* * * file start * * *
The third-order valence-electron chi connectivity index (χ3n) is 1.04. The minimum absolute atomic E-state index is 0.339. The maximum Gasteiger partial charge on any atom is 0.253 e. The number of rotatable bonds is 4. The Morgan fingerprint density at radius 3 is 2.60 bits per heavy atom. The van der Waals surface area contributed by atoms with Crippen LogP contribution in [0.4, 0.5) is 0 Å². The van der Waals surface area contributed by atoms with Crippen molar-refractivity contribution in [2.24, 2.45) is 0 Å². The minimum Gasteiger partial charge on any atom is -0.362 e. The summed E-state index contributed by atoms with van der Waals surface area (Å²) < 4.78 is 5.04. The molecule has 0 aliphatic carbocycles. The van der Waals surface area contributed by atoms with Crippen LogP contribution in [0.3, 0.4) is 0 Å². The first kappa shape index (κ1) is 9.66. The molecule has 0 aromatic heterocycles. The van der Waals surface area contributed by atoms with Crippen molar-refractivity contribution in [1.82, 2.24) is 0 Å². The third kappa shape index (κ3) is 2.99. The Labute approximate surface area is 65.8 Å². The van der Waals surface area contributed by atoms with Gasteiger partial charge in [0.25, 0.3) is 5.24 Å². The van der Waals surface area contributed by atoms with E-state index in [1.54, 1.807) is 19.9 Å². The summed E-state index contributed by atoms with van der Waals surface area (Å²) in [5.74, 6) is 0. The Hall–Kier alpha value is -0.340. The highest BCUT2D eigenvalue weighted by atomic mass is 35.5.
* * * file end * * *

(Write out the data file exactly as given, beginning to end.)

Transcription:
The third-order valence-electron chi connectivity index (χ3n) is 1.04. The minimum absolute atomic E-state index is 0.339. The maximum Gasteiger partial charge on any atom is 0.253 e. The number of rotatable bonds is 4. The Morgan fingerprint density at radius 3 is 2.60 bits per heavy atom. The van der Waals surface area contributed by atoms with Crippen LogP contribution in [0.4, 0.5) is 0 Å². The van der Waals surface area contributed by atoms with Crippen molar-refractivity contribution in [2.24, 2.45) is 0 Å². The minimum Gasteiger partial charge on any atom is -0.362 e. The summed E-state index contributed by atoms with van der Waals surface area (Å²) < 4.78 is 5.04. The molecule has 0 aliphatic carbocycles. The van der Waals surface area contributed by atoms with Crippen LogP contribution in [0.3, 0.4) is 0 Å². The first kappa shape index (κ1) is 9.66. The molecule has 0 aromatic heterocycles. The van der Waals surface area contributed by atoms with Crippen molar-refractivity contribution in [1.82, 2.24) is 0 Å². The third kappa shape index (κ3) is 2.99. The Labute approximate surface area is 65.8 Å². The van der Waals surface area contributed by atoms with Gasteiger partial charge in [0.25, 0.3) is 5.24 Å². The van der Waals surface area contributed by atoms with E-state index in [1.54, 1.807) is 19.9 Å². The summed E-state index contributed by atoms with van der Waals surface area (Å²) in [5.74, 6) is 0. The Hall–Kier alpha value is -0.340. The highest BCUT2D eigenvalue weighted by atomic mass is 35.5.